"There are among the colored people, not a few who rendered faithful service during the War, and they are certainly entitled to recognition and to share in the enjoyment of the great reunion. One of our citizens has already made up his mind to take his faithful man, Jack, to Memphis when the veterans meet, and no doubt others will do likewise. Some provision should be made there for taking care of them. They will never have the opportunity to look in the eyes of their old wartime friends and we want all to go who desire and can. Some of them have friends there of their own race, who will provide for them as best they can, and we hope provisions will be made for all who go, for they were true and faithful in the day and hour of trial". 


Veterans on Front St

1901 UCV Committee

1901 UCV Cover and Memphis Map (BIG file)

The very interesting complete program is posted below.  They are very BIG files.  Be patient while they load.

Cover - Section 1

Section 2

Section 3

Section 4

Story of the Program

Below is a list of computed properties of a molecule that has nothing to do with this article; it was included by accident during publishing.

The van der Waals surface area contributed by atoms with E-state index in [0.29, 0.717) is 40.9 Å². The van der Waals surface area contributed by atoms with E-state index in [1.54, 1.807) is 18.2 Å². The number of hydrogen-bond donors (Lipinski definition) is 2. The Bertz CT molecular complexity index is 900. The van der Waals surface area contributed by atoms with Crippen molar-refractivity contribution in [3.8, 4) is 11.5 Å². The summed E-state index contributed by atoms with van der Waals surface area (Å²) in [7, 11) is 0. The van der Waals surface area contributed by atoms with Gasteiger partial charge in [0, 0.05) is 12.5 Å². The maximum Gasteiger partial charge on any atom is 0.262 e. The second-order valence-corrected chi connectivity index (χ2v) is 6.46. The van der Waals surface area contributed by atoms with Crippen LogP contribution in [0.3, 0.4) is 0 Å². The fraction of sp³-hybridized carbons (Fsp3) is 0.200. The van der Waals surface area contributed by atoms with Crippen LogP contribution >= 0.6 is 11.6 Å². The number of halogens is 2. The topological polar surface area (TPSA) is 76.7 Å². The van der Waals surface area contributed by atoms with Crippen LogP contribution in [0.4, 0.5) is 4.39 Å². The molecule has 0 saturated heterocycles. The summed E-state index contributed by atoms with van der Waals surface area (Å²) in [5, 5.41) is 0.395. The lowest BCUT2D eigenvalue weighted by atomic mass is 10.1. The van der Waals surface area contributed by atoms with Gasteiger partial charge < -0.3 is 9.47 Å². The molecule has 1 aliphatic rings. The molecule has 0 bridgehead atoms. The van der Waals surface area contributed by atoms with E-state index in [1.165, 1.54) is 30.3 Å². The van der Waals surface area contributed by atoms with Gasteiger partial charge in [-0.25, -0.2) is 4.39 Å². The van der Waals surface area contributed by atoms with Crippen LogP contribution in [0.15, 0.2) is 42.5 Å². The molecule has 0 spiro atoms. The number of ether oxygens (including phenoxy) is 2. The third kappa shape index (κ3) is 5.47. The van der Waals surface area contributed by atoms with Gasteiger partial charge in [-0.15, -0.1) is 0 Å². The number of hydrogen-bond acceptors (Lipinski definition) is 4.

Artifacts and Memorabilia from the UCV Reunions are highly collectible

UCV Souvenir scroll with N.B. Forrest's photo

Staff Ribbons

Special Editions:  Commercial Appeal 1901

1901 Sheet Music

Delegates-Soldiers Badge

Delegates-Soldiers Badge




Lapel Pin

Stick Pin


Commemorative Photo

Official Envelope


 1901 Program  

1901 Minutes

1901 UCV Ad


1901 UCV Souvenir


1901 Souvenir Program

1901 Souvenir Program Back

1901 Stick Pin

 NY Times 3-2-1901


1901 UCV Flag

1901 UCV Medal

< Leslie's Weekly article about UCV Reunion-June 1, 1901 >


1901Railroad Timetables to Memphis UCV Reunion

Lost Cause 1901

1901 UCV Sash


Knights of Pythias ... 1901Badge 1901 Delegates Badge 1901 UCV  scroll